As for your dismissal of the Islamic view of Jesus, well, I think that is rather unfair. The only major difference between the Islamic view of Jesus and the Chrsitian view is that Muslims do not believe that a ) Jesus was the Son of God and b ) that Jesus died/was crucified. I don’t find either of those opinions to be any more preposterous than the Christian claims.

    Besides, it seems to me that one could make the same claim about Christianity: its claims are irrelvlent if one tries to use them outside of its own closed system. While I wouldn’t make that claim about every Christian, I do think this criticism holds good for Creationists as well as for most-if-not-all proponents of “Intelligent Design”.

  5. Everything I’ve ever read or heard about the Gnostic gospels indicates that they post-date the New Testament. I might be wrong about that, but I would need to see some sort of evidence in favor of an earlier date for the Gnostics before I would change my position. As to whether you can get a Gnostic view of Jesus from the New Testament, I don’t think so, but making an argument for why would require detailed analysis of the text that I don’t have time for now. Perhaps a later post.

    The main difference between the Muslim and the Christian historical claims about Jesus – as opposed to the theological claims, where Muslims claim Jesus only appeared to be crucified while Christians say he was resurrected – is that Muslims deny that Jesus said he was God. Since pretty much every historical document from that time period (the New Testament, the Gnostic gospels, the secular Roman histories) state that Jesus claimed to be God (the Gnostics disagreed with what he meant by that claim, but don’t dispute that he made the claim), I find it hard to take seriously the Muslim claim. There’s absolutely no historical evidence for it.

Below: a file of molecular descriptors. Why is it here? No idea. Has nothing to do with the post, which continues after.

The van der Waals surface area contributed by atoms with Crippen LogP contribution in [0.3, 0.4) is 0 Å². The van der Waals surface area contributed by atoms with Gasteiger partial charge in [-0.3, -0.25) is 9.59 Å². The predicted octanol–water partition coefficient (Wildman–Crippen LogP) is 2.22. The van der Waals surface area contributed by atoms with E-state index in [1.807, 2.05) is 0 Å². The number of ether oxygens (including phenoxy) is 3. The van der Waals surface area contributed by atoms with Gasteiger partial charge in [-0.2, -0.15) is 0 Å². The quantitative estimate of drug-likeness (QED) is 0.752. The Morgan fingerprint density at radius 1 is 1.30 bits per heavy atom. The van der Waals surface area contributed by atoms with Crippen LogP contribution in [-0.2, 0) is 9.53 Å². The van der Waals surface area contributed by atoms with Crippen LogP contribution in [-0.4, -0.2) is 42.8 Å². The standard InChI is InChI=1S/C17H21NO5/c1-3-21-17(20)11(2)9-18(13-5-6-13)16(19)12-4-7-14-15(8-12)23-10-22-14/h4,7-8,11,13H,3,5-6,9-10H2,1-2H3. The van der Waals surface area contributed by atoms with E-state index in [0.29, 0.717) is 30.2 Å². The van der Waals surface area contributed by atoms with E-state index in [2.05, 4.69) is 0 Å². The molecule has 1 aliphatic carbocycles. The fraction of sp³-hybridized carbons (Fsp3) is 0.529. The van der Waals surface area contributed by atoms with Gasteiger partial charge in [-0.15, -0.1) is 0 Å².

What I’m trying to argue here, remember, is that no matter what standpoint you take (secular, Christian, Gnostic, Muslim), if you are going to look at Jesus historically (as opposed to taking religious claims as history because your religion claims them, not because there is historical evidence for them, as Christians do with the persons of Abraham, Isaac, Jacob, Moses, etc), you are going to come to the conclusion that Jesus was either Lord, liar, lunatic, or nothing, and you are NOT going to come to the conclusion that he was some sort of guru or rabbi.

  6. Rimbecano says:

    Are you a big fan of Lewis?

    You don’t really even need to throw “nothing” in there. If Jesus did not exist, or the things that we say he said about himself are not true, then either what we know of Jesus is a deliberate fabrication, or else a misunderstanding. The first case is an extension of the “liar” case, with a third party as “liar,” and the second is an extension of the “lunatic” case. with a third party as “lunatic” (or at least fool).

    The point is still the same: Either the Gospel is true, or it is not. Either Christ has absolute claim to govern our lives, or he does not.

  7. I like Lewis (both fiction and non-), though like J.R.R. Tolkien I’m rather disappointed in him for not going all the way and becoming a Catholic. ;)

  8. Rimbecano says:

    Of course. :-) And I’m dissapointed that he did not become a 21st century American Evangelical. ;-) But the wonderful thing about him is the way that his worldview is simultaneously very foreign to me, and at the same time, one with which I am completely at home. It is of course that way with any solid Christian that you meet (or whose book you find in the bookstore) at random: You aren’t likely to belong to the same denomination, but if both are rooted in Christ before anything else, you share more than two pagans raised in the same household.

    I had read Chronicles of Narnia fairly early in life, but reading Lewis’ nonfiction actually taught me quite a bit of respect for the more traditionalistic churches, since he demonstrated that one can be a member of such a church and still be a very strong Christian. Also, his thoughts on liturgy brought me from an attitude of cool dismissal towards the concept to, “whoa, he has a point.” (I was raised thinking that rote liturgy is a good way to get the entire congregation on autopilot, rather than actually thinking about what they’re saying/singing. In reading through some of Lewis’ writings, I realized some of the problems with not having a rote liturgy of any kind.)